The Biltmore Estate at Christmas: A Reminder of Gilded Age Luxury and Inequality

Travel Features biltmore estate
Share Tweet Submit Pin
The Biltmore Estate at Christmas: A Reminder of Gilded Age Luxury and Inequality

When the disgustingly wealthy railroad heir George Washington Vanderbilt II (or maybe the III—the family literally couldn’t decide what number to give him) built a massive mansion outside Asheville in the 1890s, he probably didn’t expect working stiff plebes to regularly traipse throughout it mere decades later. That’s the ultimate fate of Biltmore House, though. Originally built to keep George’s branch of Vanderbilts away from the hoi polloi, it’s now an architectural Disneyland—a Victorian history museum devoted entirely to how the richest of the rich lived at the turn of the century.

The 250 room mansion is the heart of the popular tourist attraction the Biltmore Estate, and close to 1.5 million guests explore the house’s four acres every year. It is truly a ridiculous house, with almost three dozen bedrooms, a large dining hall that looks like something the Knights of the Round Table would hang out in, a sprawling complex of staff quarters in the basement, and its own elevator, bowling lane, and indoor pool. (If the Biltmore is any indication, swimming pools in the 1890s were literally just big rooms full of water, with ropes attached to the walls to keep swimmers from sinking to the bottom.) It is still the largest house in the United States, almost 130 years after the Vanderbilts first moved in. It is entirely too much house.


That size is one of the reasons the Biltmore is such a great place to visit at Christmas. Paying to visit somebody else’s house is a weird notion at any time of year, even if it’s a house that nobody’s actually lived in for about 70 years. But during the holidays the Biltmore becomes more than a historical curiosity or a glimpse into Gilded Age excess. It turns into a gorgeously decorated Christmas wonderland with a style that’s so old-fashioned and traditional that it feels like the primordial Christmas—the kind the old songs are sung about, and that our grandparents or great-grandparents might have known, if they grew up with exorbitant wealth and a live-in staff to set up all the trees and hang all the lights.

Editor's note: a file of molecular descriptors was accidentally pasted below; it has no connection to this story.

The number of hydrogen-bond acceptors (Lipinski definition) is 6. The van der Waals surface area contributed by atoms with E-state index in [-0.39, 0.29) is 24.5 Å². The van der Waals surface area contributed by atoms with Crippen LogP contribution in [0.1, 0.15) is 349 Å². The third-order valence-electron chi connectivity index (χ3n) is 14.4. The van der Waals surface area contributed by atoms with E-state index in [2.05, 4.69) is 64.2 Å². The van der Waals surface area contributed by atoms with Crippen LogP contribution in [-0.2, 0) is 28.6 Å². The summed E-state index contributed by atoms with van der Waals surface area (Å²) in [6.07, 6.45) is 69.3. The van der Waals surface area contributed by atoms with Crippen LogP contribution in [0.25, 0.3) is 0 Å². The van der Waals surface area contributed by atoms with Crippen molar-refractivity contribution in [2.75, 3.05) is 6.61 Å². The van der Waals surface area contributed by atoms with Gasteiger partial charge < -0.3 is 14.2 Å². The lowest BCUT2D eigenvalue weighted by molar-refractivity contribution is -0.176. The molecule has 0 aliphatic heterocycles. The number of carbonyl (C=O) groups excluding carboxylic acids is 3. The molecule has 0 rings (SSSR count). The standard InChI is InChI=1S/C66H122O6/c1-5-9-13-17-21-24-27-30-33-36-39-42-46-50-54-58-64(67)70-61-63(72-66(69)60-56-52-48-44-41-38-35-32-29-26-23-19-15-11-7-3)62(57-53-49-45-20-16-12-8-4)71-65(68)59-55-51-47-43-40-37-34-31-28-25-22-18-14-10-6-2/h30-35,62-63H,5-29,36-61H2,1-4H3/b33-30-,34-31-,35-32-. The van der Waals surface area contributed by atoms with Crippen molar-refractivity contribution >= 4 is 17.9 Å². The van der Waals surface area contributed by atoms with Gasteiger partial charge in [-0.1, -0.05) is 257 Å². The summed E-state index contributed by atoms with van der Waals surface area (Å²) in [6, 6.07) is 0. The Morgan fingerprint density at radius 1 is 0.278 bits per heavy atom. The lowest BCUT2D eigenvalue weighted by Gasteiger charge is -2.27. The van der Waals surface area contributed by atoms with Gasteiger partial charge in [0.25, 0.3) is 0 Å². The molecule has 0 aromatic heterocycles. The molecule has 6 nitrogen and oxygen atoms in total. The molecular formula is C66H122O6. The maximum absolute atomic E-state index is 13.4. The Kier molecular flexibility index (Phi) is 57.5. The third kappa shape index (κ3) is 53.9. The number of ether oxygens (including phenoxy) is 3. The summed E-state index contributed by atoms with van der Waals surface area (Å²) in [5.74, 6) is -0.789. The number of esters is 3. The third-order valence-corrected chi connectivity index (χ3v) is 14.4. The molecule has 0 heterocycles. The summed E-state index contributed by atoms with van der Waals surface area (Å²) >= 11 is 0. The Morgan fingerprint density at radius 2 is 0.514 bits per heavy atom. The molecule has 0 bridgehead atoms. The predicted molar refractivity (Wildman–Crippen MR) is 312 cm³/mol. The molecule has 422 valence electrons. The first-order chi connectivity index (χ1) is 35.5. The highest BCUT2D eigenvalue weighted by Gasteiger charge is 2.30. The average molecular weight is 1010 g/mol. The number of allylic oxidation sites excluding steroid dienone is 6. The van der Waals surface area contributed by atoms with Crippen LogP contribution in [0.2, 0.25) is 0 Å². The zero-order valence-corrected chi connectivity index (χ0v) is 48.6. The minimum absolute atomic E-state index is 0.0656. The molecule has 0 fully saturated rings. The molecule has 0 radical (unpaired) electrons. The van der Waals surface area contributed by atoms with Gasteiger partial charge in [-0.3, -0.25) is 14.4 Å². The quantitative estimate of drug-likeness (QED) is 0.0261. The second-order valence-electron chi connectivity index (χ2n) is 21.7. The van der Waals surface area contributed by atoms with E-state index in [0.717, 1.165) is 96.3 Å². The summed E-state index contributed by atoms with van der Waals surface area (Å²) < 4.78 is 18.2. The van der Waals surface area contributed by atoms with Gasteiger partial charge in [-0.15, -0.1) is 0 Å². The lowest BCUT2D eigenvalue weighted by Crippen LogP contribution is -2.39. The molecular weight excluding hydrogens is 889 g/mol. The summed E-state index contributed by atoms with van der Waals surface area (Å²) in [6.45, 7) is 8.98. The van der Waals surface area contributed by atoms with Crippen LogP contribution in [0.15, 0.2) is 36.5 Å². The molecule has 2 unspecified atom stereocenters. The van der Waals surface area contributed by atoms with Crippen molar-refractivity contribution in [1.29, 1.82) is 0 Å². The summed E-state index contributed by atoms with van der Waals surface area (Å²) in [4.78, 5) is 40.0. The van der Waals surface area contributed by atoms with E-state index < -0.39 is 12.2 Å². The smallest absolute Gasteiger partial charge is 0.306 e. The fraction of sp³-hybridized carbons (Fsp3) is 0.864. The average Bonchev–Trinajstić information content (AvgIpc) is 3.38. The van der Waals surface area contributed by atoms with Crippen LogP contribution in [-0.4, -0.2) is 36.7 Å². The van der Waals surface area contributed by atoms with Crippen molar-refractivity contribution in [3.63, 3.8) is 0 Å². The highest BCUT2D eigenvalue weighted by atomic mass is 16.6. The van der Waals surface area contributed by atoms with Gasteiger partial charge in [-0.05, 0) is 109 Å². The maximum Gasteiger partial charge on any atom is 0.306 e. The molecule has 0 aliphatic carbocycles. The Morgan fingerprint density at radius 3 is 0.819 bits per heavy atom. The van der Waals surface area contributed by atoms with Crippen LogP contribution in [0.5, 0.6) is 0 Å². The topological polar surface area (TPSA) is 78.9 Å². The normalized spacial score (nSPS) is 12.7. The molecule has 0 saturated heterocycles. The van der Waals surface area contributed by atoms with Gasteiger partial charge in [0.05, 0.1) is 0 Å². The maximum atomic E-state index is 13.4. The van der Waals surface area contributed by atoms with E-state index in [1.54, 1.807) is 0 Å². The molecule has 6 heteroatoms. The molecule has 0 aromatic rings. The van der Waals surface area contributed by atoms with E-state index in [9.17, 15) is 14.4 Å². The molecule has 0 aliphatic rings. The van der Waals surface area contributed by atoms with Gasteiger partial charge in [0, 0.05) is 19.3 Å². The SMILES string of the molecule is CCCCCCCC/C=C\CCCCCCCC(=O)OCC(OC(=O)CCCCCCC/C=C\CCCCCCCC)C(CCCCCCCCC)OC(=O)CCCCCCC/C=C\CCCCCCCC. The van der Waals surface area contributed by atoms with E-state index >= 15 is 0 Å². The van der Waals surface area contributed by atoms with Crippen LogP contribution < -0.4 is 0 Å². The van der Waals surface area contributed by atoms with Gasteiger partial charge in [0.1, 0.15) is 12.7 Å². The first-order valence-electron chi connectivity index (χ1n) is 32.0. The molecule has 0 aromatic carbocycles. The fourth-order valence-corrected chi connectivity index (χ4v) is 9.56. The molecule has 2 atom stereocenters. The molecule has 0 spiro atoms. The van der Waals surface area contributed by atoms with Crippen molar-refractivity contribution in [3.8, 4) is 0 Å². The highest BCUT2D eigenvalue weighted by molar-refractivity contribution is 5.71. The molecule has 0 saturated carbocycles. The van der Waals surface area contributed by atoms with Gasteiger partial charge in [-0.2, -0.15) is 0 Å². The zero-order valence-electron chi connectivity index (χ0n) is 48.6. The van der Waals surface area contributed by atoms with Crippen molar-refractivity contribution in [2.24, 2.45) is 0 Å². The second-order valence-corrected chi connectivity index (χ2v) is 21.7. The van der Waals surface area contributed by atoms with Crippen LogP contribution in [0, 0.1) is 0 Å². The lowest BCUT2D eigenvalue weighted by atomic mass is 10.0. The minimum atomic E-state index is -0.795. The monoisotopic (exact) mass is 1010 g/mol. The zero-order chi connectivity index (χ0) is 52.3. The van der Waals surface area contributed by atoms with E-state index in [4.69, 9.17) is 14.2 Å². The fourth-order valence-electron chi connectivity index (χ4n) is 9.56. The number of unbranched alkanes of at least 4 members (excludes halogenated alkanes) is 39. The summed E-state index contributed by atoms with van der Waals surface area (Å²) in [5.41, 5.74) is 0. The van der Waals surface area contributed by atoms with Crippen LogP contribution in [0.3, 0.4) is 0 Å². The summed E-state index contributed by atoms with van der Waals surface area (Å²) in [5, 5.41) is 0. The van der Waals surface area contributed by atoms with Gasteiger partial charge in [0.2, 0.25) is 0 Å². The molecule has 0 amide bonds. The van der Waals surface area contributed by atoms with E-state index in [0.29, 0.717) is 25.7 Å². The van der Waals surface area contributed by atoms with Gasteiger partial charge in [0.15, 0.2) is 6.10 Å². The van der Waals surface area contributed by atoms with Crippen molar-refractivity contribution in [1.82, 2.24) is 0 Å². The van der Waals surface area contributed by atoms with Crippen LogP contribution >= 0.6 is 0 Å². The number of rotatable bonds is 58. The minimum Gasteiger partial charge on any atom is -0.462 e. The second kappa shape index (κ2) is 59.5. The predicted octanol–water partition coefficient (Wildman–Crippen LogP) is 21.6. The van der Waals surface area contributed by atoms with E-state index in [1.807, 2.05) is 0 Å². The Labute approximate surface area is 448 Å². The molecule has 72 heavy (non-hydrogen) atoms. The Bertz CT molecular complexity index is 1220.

How many trees are we talking about here? Over 60. Lights? Try 45,000 or so—not counting 250 candles, or the 135,000 lights found elsewhere on the estate’s grounds. This is a mansion that’s over 178,000 square feet big. It has, again, 250 rooms. It’s huge, almost incomprehensibly so, and there’s a lot of room for Christmas trees with all the fixins.

The most impressive decorations can be found on the Biltmore’s main floor, starting with a tree that stands two stories tall inside that regal dining hall. Opposite that imposing fir you’ll find smaller trees flanking the dining room’s three fireplaces, with illuminated wreaths and garlands hanging above. It’s a picture postcard of seasonal hospitality, and seeing it today makes you both yearn for the festivities that must have been held here a century ago, while also feeling sympathetic for the basement-dwelling servants who had to labor over every element of this display.


Most public rooms in the mansion reflect the splendor of this dining hall but to varyingly smaller degrees. If there is a room guests would’ve been invited to by the Vanderbilts, you can expect to find a tree with lights and ornaments, with garlands and other seasonal greenery hung in tasteful arrangements. Imagine your childhood living room on Christmas morning replicated a few dozen times at different scales and sizes, but almost always larger than what you knew, and you might get a sense of what the Biltmore is like at Christmas. Although you won’t really get a true idea of its magnitude until you’ve actually visited in person.

Beyond the spectacle of the holiday decorations, a tour of the Biltmore should fascinate anybody interested in history, architecture, or American culture. It’s an enormous reminder of the extreme inequality that defined the era in which it was built—and which many people today seem hell-bent on restoring. It’s an ostentatious and totally unnecessary showpiece of a house that is nevertheless enchanting due to its gorgeous design and our culture’s unending obsession with wealth and power. It doesn’t matter that George Vanderbilt II (or III) himself lived in the Biltmore for only 19 years before passing away, or that his widow and daughter started selling off parcels of land by the 1920s to stay afloat, and turned the house itself into a tourist attraction in 1930 to help afford the property. It took millions to build the house, and the Depression and the cost of maintenance made the estate a sizable burden barely 30 years after it was built. If you want to talk about somebody being house rich, cash poor, Vanderbilt’s daughter Cornelia and her family might have fit that bill better than anybody who has ever lived before or since.

No matter how much their cash flow might have struggled, the Vanderbilts always had the Biltmore. They still own it today, this gaudy, infamous edifice that represents the extreme limit of what endless money can buy somebody in America. 130 years later I’m not worth a fraction of what Vanderbilt was worth, and I walked through almost every one of his mansion’s precious rooms while dressed like some hipster bozo in a pin-festooned jean jacket and baseball cap. The 1% might still have us under the heel of their boots, but that doesn’t mean we haven’t scored some victories along the way.

Senior editor Garrett Martin writes about videogames, comedy, travel, theme parks, wrestling, and anything else that gets in his way. He’s also on Twitter @grmartin.